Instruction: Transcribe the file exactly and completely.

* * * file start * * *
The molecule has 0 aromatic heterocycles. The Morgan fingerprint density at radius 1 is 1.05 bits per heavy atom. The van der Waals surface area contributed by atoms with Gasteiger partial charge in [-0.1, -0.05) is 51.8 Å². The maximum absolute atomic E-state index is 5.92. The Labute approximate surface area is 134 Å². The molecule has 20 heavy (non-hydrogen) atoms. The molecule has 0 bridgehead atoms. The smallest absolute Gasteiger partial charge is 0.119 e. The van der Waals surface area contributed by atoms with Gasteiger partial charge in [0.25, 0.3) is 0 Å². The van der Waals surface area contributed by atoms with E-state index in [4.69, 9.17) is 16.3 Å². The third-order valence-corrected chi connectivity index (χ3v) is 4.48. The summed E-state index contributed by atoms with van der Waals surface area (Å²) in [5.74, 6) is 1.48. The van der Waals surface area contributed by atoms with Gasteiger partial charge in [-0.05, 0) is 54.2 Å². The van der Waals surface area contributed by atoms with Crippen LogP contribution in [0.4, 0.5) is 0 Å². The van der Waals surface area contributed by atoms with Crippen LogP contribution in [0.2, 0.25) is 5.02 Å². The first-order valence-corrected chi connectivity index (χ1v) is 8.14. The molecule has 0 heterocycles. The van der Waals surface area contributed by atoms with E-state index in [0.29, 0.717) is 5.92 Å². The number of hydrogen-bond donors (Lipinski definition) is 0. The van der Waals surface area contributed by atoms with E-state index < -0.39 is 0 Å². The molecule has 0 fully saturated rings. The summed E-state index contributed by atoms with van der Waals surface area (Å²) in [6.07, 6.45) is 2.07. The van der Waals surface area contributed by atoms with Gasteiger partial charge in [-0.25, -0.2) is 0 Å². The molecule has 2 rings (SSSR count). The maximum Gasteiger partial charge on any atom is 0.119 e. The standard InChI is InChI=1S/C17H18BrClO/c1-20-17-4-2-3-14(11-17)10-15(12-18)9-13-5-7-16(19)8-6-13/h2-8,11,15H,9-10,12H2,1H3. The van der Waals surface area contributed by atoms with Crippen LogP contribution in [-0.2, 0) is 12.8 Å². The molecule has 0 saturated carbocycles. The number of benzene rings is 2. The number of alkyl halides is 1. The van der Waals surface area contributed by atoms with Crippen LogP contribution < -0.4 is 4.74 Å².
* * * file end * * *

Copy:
The molecule has 0 aromatic heterocycles. The Morgan fingerprint density at radius 1 is 1.05 bits per heavy atom. The van der Waals surface area contributed by atoms with Gasteiger partial charge in [-0.1, -0.05) is 51.8 Å². The maximum absolute atomic E-state index is 5.92. The Labute approximate surface area is 134 Å². The molecule has 20 heavy (non-hydrogen) atoms. The molecule has 0 bridgehead atoms. The smallest absolute Gasteiger partial charge is 0.119 e. The van der Waals surface area contributed by atoms with Gasteiger partial charge in [0.25, 0.3) is 0 Å². The van der Waals surface area contributed by atoms with E-state index in [4.69, 9.17) is 16.3 Å². The third-order valence-corrected chi connectivity index (χ3v) is 4.48. The summed E-state index contributed by atoms with van der Waals surface area (Å²) in [5.74, 6) is 1.48. The van der Waals surface area contributed by atoms with Gasteiger partial charge in [-0.05, 0) is 54.2 Å². The van der Waals surface area contributed by atoms with Crippen LogP contribution in [0.4, 0.5) is 0 Å². The van der Waals surface area contributed by atoms with Crippen LogP contribution in [0.2, 0.25) is 5.02 Å². The first-order valence-corrected chi connectivity index (χ1v) is 8.14. The molecule has 0 heterocycles. The van der Waals surface area contributed by atoms with E-state index in [0.29, 0.717) is 5.92 Å². The number of hydrogen-bond donors (Lipinski definition) is 0. The van der Waals surface area contributed by atoms with E-state index < -0.39 is 0 Å². The molecule has 0 fully saturated rings. The summed E-state index contributed by atoms with van der Waals surface area (Å²) in [6.07, 6.45) is 2.07. The van der Waals surface area contributed by atoms with Gasteiger partial charge in [-0.25, -0.2) is 0 Å². The molecule has 2 rings (SSSR count). The maximum Gasteiger partial charge on any atom is 0.119 e. The standard InChI is InChI=1S/C17H18BrClO/c1-20-17-4-2-3-14(11-17)10-15(12-18)9-13-5-7-16(19)8-6-13/h2-8,11,15H,9-10,12H2,1H3. The van der Waals surface area contributed by atoms with Crippen LogP contribution in [-0.2, 0) is 12.8 Å². The molecule has 0 saturated carbocycles. The number of benzene rings is 2. The number of alkyl halides is 1. The van der Waals surface area contributed by atoms with Crippen LogP contribution < -0.4 is 4.74 Å².